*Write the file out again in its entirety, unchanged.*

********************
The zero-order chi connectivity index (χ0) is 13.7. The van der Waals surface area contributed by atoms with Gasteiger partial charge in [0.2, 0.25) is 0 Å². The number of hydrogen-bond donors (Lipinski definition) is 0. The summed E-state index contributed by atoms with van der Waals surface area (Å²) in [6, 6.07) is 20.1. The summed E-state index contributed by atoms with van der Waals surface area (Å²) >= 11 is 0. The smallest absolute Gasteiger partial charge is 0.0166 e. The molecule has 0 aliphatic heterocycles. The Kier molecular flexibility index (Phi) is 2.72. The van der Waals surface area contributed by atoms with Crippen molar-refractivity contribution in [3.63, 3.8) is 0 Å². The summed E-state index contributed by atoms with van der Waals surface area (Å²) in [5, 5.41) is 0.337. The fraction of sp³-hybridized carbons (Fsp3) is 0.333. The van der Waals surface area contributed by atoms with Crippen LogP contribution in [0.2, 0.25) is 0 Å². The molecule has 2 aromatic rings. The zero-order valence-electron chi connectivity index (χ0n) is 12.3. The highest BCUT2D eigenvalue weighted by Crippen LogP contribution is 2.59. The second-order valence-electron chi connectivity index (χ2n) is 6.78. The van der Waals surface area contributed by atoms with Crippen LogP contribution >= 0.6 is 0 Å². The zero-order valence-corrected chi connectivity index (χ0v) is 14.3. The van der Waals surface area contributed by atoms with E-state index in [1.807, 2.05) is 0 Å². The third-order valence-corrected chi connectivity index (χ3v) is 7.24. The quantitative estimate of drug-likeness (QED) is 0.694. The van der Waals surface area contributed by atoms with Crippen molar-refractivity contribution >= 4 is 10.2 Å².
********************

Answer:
The zero-order chi connectivity index (χ0) is 13.7. The van der Waals surface area contributed by atoms with Gasteiger partial charge in [0.2, 0.25) is 0 Å². The number of hydrogen-bond donors (Lipinski definition) is 0. The summed E-state index contributed by atoms with van der Waals surface area (Å²) in [6, 6.07) is 20.1. The summed E-state index contributed by atoms with van der Waals surface area (Å²) >= 11 is 0. The smallest absolute Gasteiger partial charge is 0.0166 e. The molecule has 0 aliphatic heterocycles. The Kier molecular flexibility index (Phi) is 2.72. The van der Waals surface area contributed by atoms with Crippen molar-refractivity contribution in [3.63, 3.8) is 0 Å². The summed E-state index contributed by atoms with van der Waals surface area (Å²) in [5, 5.41) is 0.337. The fraction of sp³-hybridized carbons (Fsp3) is 0.333. The van der Waals surface area contributed by atoms with Crippen LogP contribution in [0.2, 0.25) is 0 Å². The molecule has 2 aromatic rings. The zero-order valence-electron chi connectivity index (χ0n) is 12.3. The highest BCUT2D eigenvalue weighted by Crippen LogP contribution is 2.59. The second-order valence-electron chi connectivity index (χ2n) is 6.78. The van der Waals surface area contributed by atoms with Crippen LogP contribution >= 0.6 is 0 Å². The zero-order valence-corrected chi connectivity index (χ0v) is 14.3. The van der Waals surface area contributed by atoms with E-state index in [1.807, 2.05) is 0 Å². The third-order valence-corrected chi connectivity index (χ3v) is 7.24. The quantitative estimate of drug-likeness (QED) is 0.694. The van der Waals surface area contributed by atoms with Crippen molar-refractivity contribution >= 4 is 10.2 Å².